A remarkably forthright entry at Commonweal’s own blog takes the magazine’s recent editorial on the Pope’s Auschwitz visit to task for being “an ungenerous reading” of the Pope’s speeches there. Robert Imbelli fondly recalls the genesis of Cardinal Joseph Bernadin’s “Common Ground Initiative” ten years ago (an initiative I’ve never been all that fond of myself) and says the editorial falls short of one of the ideals enumerated by it.
One in particular seems worthy of recall: “We should put the best possible construction on differing positions, addressing their strongest points rather than seizing upon the most vulnerable aspects in order to discredit them.”
Imbelli accuses the Commonweal editors of doing just that.
First, the editorial speaks of Benedict’s “perplexing and unsatisfactory explanation of the Holocaust.” I wonder where in his anguished meditation the Pope presumes to offer an “explanation?” He knows full well that one does not “explain” evil. One might seek to situate it, to probe its scope, to discern its ramifications. This the Pope attempted to do, pointedly, if not exhaustively. But one does not “explain” the unmitigated evil of the Shoah (a term twice used by Benedict, yet unacknowledged in the editorial).
Second, referring to John Allen’s reflection upon the Pope’s remarks as possibly constituting a “turning point in post-Auschwitz Christian theology,” (a point one might certainly accept or not), the editorial leaps to the crabbed conclusion that “Catholics no longer need be discomforted by the history of the church’s treatment of the Jews.” No sign here that one may seek a more considered theological perspective that does not shun human responsibility and sin, but rather discloses sin’s truly demonic thrust.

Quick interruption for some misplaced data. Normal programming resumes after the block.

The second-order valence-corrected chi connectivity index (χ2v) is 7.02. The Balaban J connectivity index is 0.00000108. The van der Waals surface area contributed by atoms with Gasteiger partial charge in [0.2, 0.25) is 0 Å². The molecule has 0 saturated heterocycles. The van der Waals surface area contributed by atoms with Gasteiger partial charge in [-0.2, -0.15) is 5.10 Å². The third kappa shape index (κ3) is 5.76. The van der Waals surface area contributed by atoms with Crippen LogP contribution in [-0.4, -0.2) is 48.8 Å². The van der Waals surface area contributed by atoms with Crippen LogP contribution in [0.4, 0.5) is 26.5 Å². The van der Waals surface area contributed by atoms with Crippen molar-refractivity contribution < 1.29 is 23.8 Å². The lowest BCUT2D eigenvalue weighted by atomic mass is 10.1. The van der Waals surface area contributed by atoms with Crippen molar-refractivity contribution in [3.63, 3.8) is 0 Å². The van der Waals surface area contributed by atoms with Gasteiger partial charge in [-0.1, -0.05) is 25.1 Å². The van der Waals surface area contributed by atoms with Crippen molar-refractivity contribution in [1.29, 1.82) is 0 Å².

Then, even when offering “a more charitable interpretation” of Benedict’s words, the editorial dismisses them as “a tidy theological syllogism.” What a characterization of the Pope’s anguished meditation that is framed by two psalms from the Hebrew scriptures: Psalm 44 and Psalm 23. Benedict, daily immersed in the praying of the Psalter, invokes them, not for the sake of rhetoric, much less logic, but for the sake of mystagogy.
Where is the “syllogism” in the Pope’s associating so intimately the fate of Israel with the very purpose of God that the assault on this people is, in the very nature of things, an assault upon God?
... Finally, the editorial asserts that one does not go to Auschwitz “to defend or to praise God;” and concludes by recommending “a dread silence”—for once citing with approval the Pope’s words.
But Benedict uttered those words at the beginning of his meditation. In the course of it, however, silence gave way to afflicted, yet faith-filled prayer: prayer for fogiveness, reconciliation, and peace (words surprisingly absent from the editorial).
Were such prayer no longer possible, even in Auschwitz, then indeed the Nazis would have won the final victory.
Nice to see that thoughtful liberals still do exist and are willing to call their fellow travelers to account for such mis-steps. Certainly there are plenty of conservatives willing to do that for one another.